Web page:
Thus, CCPDD research involves identifying potential drug targets, developing small molecule inhibitors and biologics using high through-put screening assays, establishing the optimal drug doses & preventive efficacy towards major organ site cancers, and assessing their pharmacokinetics (PK), pharmacodynamics (PD), and toxicities in preclinical models before considering them for Phase 0, I, or II clinical trials.

Testing chemopreventive and/or other biologics in pre-clinical studies will determine whether or not the candidate agents are safe and effective enough to be advanced to clinical trials in high-risk individuals. A comprehensive team of expertise and state-of-the-art research facilities exist at the CCPDD and SCC to undertake these cancer drug developmental activities.

Cancer Immunoprevention

The focus of this research is to understand and develop immunopreventive strategies for the prevention of solid tumors; to develop tumor antigen specific vaccines and generate cytotoxic helper T cells specific for tumor antigens for adoptive immunopreventive strategy. 

To identify agents that stimulate the innate immune system to eliminate tumors, and counteract the ability of cancer cells to convert active immune cells into tolerant immune cells.

To develop biologically relevant animal models for solid tumors to assess the immune responses and to evaluate different vaccines and adoptive immunopreventive strategies. Potential vaccines and/or innate immunostimulatory agents are being tested in combination with chemoprevention drugs in preclinical models and clinical phase I and II studies. These optimized strategies will be translatable for the prevention of both primary and secondary cancer in high risk populations.

Early Detection: Diagnosis / Biomarkers

The positive impact of early detection on cancer mortality is one victory in the war on cancer; yet, there is enormous room for improving early detection / diagnosis of pancreatic, lung, and ovarian cancers. 

Those cancers typically are diagnosed in an advanced stage when chances of a cure are remote because there are no effective screening tests.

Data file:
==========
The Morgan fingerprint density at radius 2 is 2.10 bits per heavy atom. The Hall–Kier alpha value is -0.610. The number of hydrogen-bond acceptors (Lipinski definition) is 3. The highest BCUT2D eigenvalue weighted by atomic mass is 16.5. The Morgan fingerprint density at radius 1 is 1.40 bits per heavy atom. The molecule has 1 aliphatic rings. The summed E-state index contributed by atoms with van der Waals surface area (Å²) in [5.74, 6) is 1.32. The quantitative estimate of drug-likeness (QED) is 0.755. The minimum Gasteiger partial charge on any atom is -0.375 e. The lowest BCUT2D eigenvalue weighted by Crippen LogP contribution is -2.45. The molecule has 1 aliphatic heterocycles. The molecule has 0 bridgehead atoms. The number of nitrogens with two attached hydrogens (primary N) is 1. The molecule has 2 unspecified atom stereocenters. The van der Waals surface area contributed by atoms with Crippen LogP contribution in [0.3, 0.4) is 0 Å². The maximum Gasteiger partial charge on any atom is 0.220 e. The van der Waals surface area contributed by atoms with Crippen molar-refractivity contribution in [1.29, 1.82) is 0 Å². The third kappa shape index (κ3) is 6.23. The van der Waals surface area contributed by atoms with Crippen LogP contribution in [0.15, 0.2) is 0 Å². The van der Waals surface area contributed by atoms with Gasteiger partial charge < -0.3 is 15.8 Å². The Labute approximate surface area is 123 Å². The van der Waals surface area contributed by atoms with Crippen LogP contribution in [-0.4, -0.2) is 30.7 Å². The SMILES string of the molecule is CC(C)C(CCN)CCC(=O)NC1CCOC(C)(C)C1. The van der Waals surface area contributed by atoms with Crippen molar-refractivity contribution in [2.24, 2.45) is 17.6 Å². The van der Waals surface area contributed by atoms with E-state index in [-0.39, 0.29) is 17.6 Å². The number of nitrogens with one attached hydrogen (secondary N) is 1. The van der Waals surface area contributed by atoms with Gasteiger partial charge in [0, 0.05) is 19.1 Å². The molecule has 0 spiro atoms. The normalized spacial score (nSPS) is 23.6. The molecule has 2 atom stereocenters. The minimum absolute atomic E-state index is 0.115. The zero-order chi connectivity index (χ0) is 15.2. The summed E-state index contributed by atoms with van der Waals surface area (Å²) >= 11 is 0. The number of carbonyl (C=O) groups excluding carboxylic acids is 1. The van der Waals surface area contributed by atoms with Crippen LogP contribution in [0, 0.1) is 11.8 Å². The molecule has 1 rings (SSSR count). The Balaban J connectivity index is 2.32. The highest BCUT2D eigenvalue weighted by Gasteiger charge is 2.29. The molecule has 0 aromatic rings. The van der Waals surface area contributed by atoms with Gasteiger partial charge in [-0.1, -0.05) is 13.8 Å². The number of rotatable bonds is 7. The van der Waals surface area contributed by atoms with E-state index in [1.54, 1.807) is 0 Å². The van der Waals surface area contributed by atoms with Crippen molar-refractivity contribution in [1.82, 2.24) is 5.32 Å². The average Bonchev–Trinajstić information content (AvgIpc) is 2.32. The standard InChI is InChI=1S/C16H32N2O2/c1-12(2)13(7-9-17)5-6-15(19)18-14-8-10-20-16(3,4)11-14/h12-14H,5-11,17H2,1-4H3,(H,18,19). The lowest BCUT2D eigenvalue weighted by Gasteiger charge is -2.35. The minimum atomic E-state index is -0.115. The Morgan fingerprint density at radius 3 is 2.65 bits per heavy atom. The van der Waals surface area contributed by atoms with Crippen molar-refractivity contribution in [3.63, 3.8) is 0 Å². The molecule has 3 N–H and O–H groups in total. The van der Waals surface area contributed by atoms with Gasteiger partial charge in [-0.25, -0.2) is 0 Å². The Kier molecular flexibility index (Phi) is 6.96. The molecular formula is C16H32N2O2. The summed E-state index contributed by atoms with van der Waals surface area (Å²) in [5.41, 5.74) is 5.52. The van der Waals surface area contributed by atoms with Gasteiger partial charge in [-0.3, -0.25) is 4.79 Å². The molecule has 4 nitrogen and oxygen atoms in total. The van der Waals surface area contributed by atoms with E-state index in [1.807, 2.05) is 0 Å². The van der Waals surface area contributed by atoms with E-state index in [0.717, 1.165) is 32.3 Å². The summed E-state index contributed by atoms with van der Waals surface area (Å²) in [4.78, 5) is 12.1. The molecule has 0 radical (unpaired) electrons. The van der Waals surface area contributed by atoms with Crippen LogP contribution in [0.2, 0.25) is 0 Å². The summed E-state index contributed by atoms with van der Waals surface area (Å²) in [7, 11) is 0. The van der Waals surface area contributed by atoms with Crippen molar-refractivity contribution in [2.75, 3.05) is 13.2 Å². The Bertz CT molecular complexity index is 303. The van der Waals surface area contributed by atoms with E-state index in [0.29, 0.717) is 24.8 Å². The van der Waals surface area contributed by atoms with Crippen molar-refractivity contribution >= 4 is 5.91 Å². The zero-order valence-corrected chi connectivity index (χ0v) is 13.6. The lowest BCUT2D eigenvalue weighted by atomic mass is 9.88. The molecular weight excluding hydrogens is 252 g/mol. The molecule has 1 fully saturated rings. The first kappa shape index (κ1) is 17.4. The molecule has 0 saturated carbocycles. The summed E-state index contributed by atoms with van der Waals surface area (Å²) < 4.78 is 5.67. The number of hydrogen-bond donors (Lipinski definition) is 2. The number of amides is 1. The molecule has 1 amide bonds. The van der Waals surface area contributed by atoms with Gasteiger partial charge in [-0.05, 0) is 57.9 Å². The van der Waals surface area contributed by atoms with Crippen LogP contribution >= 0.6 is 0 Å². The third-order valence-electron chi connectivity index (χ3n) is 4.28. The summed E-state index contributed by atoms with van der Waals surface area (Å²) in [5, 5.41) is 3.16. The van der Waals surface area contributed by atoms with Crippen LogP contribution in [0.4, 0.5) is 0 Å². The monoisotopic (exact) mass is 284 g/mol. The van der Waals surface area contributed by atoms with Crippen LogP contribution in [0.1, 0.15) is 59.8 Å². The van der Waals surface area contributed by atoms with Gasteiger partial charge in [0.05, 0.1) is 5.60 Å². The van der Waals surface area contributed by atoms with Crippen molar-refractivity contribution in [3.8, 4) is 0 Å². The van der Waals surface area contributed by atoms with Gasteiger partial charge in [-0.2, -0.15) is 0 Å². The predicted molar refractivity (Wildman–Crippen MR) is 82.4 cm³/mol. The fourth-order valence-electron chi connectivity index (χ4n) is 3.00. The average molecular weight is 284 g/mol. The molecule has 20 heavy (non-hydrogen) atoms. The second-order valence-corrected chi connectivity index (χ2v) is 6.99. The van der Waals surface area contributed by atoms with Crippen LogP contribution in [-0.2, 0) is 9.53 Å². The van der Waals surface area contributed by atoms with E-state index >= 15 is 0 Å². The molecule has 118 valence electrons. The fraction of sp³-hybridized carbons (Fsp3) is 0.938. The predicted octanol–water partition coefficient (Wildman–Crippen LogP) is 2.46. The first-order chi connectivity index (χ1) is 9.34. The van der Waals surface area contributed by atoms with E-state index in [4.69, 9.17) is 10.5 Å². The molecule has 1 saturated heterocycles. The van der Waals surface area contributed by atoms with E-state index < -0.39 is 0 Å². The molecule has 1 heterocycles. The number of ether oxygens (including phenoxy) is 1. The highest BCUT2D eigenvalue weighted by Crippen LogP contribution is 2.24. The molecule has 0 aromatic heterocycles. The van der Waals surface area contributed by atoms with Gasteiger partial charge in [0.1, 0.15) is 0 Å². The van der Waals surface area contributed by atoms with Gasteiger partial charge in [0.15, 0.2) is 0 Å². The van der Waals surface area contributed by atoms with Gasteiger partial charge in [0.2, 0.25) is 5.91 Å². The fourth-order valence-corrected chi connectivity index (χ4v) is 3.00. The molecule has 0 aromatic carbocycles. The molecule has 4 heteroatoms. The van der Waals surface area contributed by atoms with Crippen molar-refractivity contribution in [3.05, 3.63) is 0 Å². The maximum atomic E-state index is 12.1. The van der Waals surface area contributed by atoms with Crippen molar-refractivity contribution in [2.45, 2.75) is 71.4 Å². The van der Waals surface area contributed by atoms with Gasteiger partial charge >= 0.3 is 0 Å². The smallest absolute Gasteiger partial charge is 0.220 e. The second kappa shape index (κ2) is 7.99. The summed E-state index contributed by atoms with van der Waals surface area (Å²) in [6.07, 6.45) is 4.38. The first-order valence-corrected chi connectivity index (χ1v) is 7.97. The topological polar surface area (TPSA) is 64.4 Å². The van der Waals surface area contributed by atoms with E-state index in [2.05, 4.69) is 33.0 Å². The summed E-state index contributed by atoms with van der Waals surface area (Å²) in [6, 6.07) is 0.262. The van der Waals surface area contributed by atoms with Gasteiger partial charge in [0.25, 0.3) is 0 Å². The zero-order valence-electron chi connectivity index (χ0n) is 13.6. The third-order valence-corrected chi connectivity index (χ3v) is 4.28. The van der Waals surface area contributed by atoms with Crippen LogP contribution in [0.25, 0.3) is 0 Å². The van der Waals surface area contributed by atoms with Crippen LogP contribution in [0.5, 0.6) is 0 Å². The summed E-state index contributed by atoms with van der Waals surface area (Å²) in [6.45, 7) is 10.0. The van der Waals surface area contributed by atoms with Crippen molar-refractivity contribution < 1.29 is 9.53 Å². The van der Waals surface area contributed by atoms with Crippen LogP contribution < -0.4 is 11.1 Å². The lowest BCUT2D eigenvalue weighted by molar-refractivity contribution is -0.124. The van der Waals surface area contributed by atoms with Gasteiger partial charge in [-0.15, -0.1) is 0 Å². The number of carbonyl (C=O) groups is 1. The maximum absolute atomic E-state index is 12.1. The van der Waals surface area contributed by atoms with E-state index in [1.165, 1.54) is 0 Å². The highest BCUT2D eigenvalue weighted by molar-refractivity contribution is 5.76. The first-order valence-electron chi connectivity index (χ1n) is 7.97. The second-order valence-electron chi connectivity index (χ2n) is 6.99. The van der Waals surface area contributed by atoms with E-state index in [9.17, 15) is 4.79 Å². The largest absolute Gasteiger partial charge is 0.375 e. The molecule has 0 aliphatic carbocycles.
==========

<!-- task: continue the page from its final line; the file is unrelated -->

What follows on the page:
The focus of our early detection research is to develop improved early detection technologies and diagnostic biomarkers that can detect tumors at early stages. Thus, as an essential part of the CCPDD ongoing strategy, investigators are establishing early detection technologies by applying novel imaging biomarkers, circulating markers of solid tumors such as pancreatic, lung and ovarian cancers. 

Research Training and Opportunities

Various laboratories in the Center offer research experience and training opportunities to postdoctoral and clinical fellows, residents, and students ranging from high school through graduate levels.

Learn more about research and training opportunities >

Resources and Facilities

Learn more about resources and facilities >



Collaborating Centers for NCI Prevention Cancer Drug / Biomarkers Development

Lombardi Cancer Center
MD Anderson Cancer Center
Medical College of Wisconsin
New York University Medical Center
Penn State Cancer Institute
The Ohio State University
The University of Colorado, Denver
University of Utah
University of Washington


Chinthalapally V. Rao, PhD
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Doris Benbrook, PhD
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Contact & Links

Contact Information

Center for Cancer Prevention and Drug Development Clinic
975 NE 10th St., BRC 1203
Oklahoma City, OK 73104
P: (405) 271-3224
F: (405) 271-3225